Balance of Threat and the Ottoman-German Alliance of 1914

Balance of Threat and the Ottoman-German Alliance of 1914

Toward the outbreak of the Great War the Ottomans were facing multiple threats. The Entente forces constituted major threats for the Empire, especially Russia. Besides there were mounting internal threats of the Armenians, the Anatolian Greeks, the Arabs.

British and French were steadily and aggressively colonizing the Ottoman territories in the Middle East and North Africa. France was involved with Syria and Lebanon in addition to North African territories of the Empire. Additionally Britain and France had borrowed loans to Ottomans, and they were constantly intervening to protect their interests, they said.

The central concern, however, for the Ottomans was to stop the continuous disintegration of the Empire along the ethnic lines. The threat perception was high and continuous. The question the Ottomans were searching for an answer as Europe plunged into war in July 1914 between two blocks was which alliance was the least threatening for the ottoman territorial integrity. The Ottomans did not have other options but choose between the central alliance and triple entente.

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The Entente is a great source of threat

Among these the Entente was a great source of threat. While the English and French were expanding into the Ottoman territories in the Middle East and North Africa the Russians believed to have ambitions to take over the very heart of the empire, Istanbul, and thereby control the straits. Only a few decades earlier at the end of 1877-1878 Ottoman-Russian war the Russian troops had reached a few miles outskirts of Istanbul.

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So the balance of threat was obviously greater as regard to Russia. In Djemal Pasa’s words: “Russians regarded themselves as natural heirs to Constantinapole” p.69 Thus, the main motivation of the empire was to end its diplomatic isolation and balance the Russians’ territorial ambitions.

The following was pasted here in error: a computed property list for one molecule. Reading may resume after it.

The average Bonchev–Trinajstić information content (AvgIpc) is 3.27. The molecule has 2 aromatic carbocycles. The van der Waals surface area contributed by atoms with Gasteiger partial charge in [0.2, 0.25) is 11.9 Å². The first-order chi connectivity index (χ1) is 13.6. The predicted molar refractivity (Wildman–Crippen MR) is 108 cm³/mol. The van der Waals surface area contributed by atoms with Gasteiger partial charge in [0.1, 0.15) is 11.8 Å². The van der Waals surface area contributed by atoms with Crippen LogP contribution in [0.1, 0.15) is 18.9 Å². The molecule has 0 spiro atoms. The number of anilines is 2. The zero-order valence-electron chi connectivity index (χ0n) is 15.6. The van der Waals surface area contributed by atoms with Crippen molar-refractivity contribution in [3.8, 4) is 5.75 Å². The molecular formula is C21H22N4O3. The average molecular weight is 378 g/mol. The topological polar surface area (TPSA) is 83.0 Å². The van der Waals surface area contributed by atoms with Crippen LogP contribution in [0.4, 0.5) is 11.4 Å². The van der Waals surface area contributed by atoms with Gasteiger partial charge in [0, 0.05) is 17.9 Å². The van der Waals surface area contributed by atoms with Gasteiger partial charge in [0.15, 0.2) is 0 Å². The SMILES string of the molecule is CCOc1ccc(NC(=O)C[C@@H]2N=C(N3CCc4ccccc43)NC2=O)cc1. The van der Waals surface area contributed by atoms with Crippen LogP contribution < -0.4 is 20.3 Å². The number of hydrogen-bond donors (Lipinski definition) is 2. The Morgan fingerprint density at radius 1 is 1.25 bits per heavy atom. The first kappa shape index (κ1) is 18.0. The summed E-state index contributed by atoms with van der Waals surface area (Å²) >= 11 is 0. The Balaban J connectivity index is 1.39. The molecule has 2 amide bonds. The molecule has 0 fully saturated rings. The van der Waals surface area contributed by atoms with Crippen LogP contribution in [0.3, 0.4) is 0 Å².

Germany did not have territorial ambitions in the Middle Eastern territories of the empire nor in the straits and the Caucasus while building main railroads spreading the whole of empire. Besides, Germans were organizing the Ottoman army, and public opinion and the opinion of the elite sided with Germany.
Alliance with the Entente meant concessions, to the Russians in the straits and the Caucasus, to the British in the Middle East, and France in North Africa. For Djmal Pasha the Ottoman Empire had settled its differences with the British and the French before the outbreak of the war.

Thus, the least threatening and with biggest balancing power against the powers that had designs over Ottoman territories appeared Germany. Ottomans could join in the group of states that threatened the empire the most, or form an alliance with the other side, Germany and Austrian-Hungarian Empire.

If “alliances are against, and only derivatively for, someone or something” (Liska 1962, Nations in Alliance:12) this is the case for the Ottoman-German alliance of 1914 which was clearly ‘against someone,’ namely the Russians that posed proximate and imminent threat to the empire.

Walt’s theory of balance

For Walt’s theory of balance of threat geographic proximity if states matters. “States that are nearby pose greater threat than those that are far away.” 1987: 23. This is one of the basis of Ottomans’ threat assessment. In public and official circles ‘proximate threat’ appeared to be the Russians who had been expanding at the expense of the Ottomans as Eastern provinces of Ardahan, Kars and Batum were annexed at the end of 1887-1888 war. Russia was not only a pressurizing neighbor in the East and in the Black Sea but also in the Balkans where the Russians had occupied Edirne in 1887 and established a strong zone of influence among the newly independent Balkan states as their protector.

As Walt states, “weak states are … likely to be especially sensitive to proximate power” (p. 28-29.) the Ottomans were very concerned about Russia as a powerful and threatening state.

“Offensive power”

Another element of threat for Walt is “offensive power” which refers to the “ability to threaten sovereignty or territorial integrity of another state at an acceptable cost”. P. 24. For Walt the immediate threat with offensive power may ‘create strong incentive for others to balance.’ P.24. As to the offensive powers of adversaries of the Ottoman state Russia stood out unrivaled. Its ambitions to control the straits and occupy Istanbul were no secret. The Russian advances into Anatolia from the East had long started. The influence of Russia on the disenchanted Armenians was at its peak as the Russians were supporting their ‘national cause.’ With the Russian support an Armenian revolt expected to be imminent.

So Russia among all others appeared the most imminent threat to the very existence of the state, its independence and sovereignty as well as territorial integrity.
Thus the Ottoman search for ‘balancing’ against the Russians was overwhelming. The question for the Ottomans was whether this was possible by joining in the Triple Entente or the Central Powers-Dual Entente. So the question was whether the attempt to avert the threat would take the form of bandwagoning or balancing.